Banner from the Emigration Expo 2017, Houten, the Netherlands.

This year the Emigration Fair displays several different regions, businesses and organizations from around the globe looking for skilled workers and investors. Some of the regions represented at this expo were countries like Germany, France, Sweden, Denmark, Norway, U.S.A., Canada, Australia, New Zealand, Kenya, Panama, the Dutch Caribbean, etc.

Flags at the Expo entrance representing some of the participating countries.

The most popular type of workers they were searching for were the ones related to health services. However, in some regions, they were having a long list of wanted professionals.

In this emigration process there are several steps to name some of them:

  • Getting your visa ready.
  • Finding a new home.
  • New school for children.
  • Finding a satisfactory job.
  • Relocating your belongings and pet.
  • Translation of documentation.

To make things happen several companies need to collaborate:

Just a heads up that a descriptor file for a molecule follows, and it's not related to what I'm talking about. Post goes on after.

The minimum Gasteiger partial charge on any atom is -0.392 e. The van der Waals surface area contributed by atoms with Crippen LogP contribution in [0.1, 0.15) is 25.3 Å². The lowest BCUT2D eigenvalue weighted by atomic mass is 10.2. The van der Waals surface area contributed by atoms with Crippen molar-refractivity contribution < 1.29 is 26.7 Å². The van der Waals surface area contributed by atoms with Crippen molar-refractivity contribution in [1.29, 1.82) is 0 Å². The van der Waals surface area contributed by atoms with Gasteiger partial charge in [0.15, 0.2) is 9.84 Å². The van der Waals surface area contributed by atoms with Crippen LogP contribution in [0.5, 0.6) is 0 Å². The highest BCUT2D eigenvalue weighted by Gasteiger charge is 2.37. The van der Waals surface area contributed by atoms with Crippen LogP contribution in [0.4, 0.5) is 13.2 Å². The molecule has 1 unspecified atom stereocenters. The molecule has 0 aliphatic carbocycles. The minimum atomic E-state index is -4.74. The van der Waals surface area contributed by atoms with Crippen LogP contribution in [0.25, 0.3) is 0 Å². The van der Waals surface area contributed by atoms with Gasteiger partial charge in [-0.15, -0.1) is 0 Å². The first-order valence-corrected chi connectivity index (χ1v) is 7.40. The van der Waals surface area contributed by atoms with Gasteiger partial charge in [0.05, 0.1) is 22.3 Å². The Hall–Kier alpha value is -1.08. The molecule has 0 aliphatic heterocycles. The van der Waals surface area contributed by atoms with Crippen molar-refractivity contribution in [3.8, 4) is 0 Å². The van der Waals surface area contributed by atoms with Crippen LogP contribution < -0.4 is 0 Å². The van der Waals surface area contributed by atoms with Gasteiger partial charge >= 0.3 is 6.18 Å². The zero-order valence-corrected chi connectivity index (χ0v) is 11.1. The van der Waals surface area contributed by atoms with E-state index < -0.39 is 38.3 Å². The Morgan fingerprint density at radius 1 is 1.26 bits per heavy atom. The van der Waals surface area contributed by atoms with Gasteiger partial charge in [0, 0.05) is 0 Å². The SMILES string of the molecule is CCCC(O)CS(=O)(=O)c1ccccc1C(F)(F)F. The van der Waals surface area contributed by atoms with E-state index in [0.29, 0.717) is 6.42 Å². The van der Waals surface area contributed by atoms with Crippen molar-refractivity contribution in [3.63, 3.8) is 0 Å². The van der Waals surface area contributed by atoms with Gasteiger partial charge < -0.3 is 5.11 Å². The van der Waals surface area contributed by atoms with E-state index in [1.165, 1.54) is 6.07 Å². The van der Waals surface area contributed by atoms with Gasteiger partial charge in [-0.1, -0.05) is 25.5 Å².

• Real states
  • Transport agencies
  • Tax advising companies
  • Regional governments
  • Schools
  • Language learning institutes
  • Translation agencies

Jensen Localization took part in this event because we believe that we are all part of a network that works together to convey the necessary information to every person willing to relocate. The information should be in their language to facilitate their assimilation into a new society. We have the knowledge to translate documentation, websites, marketing campaigns, adapt language courses to specific speakers, and much more. Contact us if you want to know how we can help you.

 

The British & International Franchise Exhibition 2017

The British & International Franchise Exhibition, Olympia, London 20 – 21 Jan 2017 Banner

On Friday 20th and Saturday 21st, Jan 2017 a very interesting exhibition took place, where we had the opportunity to visit not only big players as McDonalds and RE/MAX but also other well-established businesses looking to expand via franchising. In addition, there were plenty of conferences and workshops to learn about the procedures and tactics used in franchising.